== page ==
Who are the Daughters of the American Revolution? DAR for short, is a non-profit organization of woman volunteers who are interested in promoting patriotism, preserving American history, and helping to provide an education for our children to make a more secure America.
These women are direct descendents of men and women who helped to fight for the freedom of America during the Revolutionary War against Britain. DAR gives over $150,000 annually in scholarships to students and underprivileged children. They give financial aid exceeding a million dollars a year to schools who are in need.
DAR has a genealogical society that boasts 165,000 members and has over 3,000 chapters not only in the United States but in other countries as well. There are chapters in Bermuda, Spain, Australia, Canada, France, Germany, Japan and the United Kingdom, just to name a few.
More than 850,000 women have joined the DAR since it was founded in 1890. No one is excluded because of race, religion or ethnic background. To be eligible for membership you need to be over 18 and proof that you are a direct descendent of a patriot of the American Revolution.
I am against war personally unless there is a real threat to our country and our people. I definitely believe that that was true during the Revolutionary War. I have been to DAR meetings and think that it is a worthy cause. I know that we would not be living in America and be Americans if we did not fight for our freedom. I should say if our ancestors didn’t fight for our freedom.
I am proud that I have a great great great grandfather who fought in the Revolutionary War for our freedom. I find history fascinating. When you think of the bravery and the strength of our forefathers who lived in times where there was sickness, poverty, starvation and more violence in some ways than we even see today it is a miracle there are any people left on the planet.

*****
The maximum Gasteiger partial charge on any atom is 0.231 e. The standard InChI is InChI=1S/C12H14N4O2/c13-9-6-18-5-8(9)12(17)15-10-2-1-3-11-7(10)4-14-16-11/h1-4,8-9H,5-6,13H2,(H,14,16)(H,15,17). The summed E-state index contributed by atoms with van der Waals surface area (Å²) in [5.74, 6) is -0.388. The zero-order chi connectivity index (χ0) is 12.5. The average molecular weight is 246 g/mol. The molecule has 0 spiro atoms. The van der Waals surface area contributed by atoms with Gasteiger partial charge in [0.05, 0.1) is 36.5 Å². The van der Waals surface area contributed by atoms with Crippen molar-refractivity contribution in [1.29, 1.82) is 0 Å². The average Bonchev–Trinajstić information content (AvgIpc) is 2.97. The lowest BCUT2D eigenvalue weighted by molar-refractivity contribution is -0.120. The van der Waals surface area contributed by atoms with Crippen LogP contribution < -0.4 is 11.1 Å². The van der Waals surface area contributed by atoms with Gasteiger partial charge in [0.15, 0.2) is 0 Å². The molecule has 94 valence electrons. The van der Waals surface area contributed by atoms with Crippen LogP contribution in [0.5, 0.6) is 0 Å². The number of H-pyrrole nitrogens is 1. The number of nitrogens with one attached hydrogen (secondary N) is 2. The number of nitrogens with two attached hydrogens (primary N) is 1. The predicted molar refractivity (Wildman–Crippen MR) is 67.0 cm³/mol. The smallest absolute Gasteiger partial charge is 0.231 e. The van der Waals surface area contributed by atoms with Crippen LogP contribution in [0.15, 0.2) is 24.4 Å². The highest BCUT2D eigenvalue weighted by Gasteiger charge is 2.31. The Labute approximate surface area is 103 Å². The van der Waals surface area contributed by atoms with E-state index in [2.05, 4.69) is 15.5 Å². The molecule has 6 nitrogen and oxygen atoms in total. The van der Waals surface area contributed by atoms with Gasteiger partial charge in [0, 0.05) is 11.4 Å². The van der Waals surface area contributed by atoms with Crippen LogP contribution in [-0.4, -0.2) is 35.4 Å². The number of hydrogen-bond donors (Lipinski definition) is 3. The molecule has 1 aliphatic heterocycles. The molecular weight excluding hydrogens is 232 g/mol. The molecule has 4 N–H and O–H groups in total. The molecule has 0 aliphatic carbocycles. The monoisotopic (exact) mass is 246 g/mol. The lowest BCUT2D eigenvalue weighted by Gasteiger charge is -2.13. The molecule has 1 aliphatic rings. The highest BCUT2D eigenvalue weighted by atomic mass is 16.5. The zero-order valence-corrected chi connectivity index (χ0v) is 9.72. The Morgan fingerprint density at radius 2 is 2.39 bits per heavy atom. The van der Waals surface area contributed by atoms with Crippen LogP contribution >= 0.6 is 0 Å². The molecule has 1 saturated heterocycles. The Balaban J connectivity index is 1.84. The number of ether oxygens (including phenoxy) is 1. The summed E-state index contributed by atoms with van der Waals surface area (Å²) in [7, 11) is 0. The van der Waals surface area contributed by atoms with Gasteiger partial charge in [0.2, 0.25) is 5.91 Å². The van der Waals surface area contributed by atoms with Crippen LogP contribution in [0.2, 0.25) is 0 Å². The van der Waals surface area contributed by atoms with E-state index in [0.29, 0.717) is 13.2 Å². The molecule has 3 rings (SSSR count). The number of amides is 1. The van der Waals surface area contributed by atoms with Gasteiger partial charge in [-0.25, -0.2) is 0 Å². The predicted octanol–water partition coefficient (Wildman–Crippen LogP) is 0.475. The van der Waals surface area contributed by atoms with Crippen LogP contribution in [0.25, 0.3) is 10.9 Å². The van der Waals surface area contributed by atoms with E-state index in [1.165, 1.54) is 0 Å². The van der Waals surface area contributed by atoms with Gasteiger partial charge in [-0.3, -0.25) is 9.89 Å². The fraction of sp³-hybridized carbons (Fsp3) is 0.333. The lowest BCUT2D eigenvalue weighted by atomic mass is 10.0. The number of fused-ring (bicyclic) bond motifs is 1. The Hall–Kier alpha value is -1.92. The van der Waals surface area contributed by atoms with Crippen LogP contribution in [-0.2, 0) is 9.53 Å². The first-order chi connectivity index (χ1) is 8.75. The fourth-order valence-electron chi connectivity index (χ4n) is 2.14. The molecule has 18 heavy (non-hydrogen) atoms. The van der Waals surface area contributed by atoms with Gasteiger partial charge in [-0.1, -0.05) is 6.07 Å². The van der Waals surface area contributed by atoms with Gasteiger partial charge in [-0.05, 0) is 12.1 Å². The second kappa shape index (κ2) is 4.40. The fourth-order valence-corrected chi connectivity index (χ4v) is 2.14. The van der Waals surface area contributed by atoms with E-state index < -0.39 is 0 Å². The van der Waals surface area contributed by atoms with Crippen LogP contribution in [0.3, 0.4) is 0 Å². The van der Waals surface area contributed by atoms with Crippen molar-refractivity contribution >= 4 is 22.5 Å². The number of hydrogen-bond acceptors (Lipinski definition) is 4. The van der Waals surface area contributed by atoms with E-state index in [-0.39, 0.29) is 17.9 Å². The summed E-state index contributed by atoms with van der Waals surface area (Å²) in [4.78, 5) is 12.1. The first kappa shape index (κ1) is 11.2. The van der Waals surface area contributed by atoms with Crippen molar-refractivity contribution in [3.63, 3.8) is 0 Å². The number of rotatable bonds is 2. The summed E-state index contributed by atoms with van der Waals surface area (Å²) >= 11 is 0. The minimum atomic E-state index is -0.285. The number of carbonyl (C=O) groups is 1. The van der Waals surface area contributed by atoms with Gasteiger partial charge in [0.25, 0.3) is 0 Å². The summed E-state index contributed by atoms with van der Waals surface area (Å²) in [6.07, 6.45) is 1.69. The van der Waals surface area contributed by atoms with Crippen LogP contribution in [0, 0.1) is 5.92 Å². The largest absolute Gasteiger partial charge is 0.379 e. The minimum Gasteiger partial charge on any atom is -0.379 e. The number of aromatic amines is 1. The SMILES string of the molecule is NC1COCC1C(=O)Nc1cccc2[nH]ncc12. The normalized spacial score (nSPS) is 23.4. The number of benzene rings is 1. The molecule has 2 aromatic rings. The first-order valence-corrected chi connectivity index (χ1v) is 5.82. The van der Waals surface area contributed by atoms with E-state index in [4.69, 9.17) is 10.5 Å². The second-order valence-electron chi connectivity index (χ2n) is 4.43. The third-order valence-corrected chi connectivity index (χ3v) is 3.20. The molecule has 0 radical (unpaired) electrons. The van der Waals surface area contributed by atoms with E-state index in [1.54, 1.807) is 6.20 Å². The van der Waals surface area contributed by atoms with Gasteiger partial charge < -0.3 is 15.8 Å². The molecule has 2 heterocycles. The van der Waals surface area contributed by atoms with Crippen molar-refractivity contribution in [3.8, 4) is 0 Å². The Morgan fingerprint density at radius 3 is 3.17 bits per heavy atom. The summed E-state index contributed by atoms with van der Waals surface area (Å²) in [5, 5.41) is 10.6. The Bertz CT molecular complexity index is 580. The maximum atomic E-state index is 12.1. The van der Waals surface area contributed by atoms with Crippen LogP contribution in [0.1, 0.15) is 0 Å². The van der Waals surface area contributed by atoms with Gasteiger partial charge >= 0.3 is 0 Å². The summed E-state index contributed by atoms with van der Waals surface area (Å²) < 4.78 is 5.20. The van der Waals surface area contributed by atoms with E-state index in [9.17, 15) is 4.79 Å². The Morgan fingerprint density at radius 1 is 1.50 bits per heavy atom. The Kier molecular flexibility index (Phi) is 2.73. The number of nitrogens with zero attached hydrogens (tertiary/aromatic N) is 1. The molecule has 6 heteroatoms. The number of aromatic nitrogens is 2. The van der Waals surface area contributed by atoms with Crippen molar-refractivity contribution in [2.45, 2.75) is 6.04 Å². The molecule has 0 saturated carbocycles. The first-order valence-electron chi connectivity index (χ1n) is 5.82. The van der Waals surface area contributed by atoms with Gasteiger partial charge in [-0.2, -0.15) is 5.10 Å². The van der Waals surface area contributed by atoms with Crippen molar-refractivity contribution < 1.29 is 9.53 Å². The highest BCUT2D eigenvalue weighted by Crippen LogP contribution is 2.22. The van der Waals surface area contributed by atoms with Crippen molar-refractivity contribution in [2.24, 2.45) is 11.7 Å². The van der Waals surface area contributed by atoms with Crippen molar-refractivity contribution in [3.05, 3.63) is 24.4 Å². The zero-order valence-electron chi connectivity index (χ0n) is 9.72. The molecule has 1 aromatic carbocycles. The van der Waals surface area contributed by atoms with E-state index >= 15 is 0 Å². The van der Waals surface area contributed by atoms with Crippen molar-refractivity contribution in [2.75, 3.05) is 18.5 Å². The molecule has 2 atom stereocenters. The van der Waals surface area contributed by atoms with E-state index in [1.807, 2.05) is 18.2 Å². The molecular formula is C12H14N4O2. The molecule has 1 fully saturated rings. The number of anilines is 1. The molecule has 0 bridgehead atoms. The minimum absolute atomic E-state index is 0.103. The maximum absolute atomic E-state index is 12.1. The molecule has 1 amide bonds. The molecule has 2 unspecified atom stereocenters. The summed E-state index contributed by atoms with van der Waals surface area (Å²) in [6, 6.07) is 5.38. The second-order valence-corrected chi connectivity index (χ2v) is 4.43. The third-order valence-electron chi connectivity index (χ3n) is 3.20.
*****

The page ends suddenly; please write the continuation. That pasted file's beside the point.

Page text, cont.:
My ancestor was Balser Hess. His father was also Balser. The original Balser came from Germany and was indentured. Reading the history was fascinating. He was given a set of clothing and tools for his trade. He was 6 foot 4 inches, olive skinned and green-eyed. I am amazed because I am not even 5 foot. He died when his son Balser was only 10 years old.
Balser Jr. married Mary Eve Hensel after serving in the Revolutionary War for 7 years. He was a prisoner of war at the Sugar House escaping with only about 100 other men. Most of the prisoners of war died of starvation and disease. It is in the history that I read that he carried a gold coin and was able to get personal favors from some of the guards.
Balsar Hess is a hero to our family and our country. He is buried in Ohio with the Daughters of the Revolutionary War emblem on his very impressive monument.
Reading the book written about my Revolutionary War hero I found out that I also have another ancestor on the Cryder side that was instrumental in the Revolutionary War, even though he was not in the military. If you have an ancestor that helped in anyway, you are eligible to become a Daughter or Son of the Revolutionary War.
There is much to learn and the history of our country and ancestors is full of adventure, gallantry, romance and unfortuanately a lot of horror and pain. If you are interested in your family history you may find that you also have ancestors that fought in the Revolutionary War.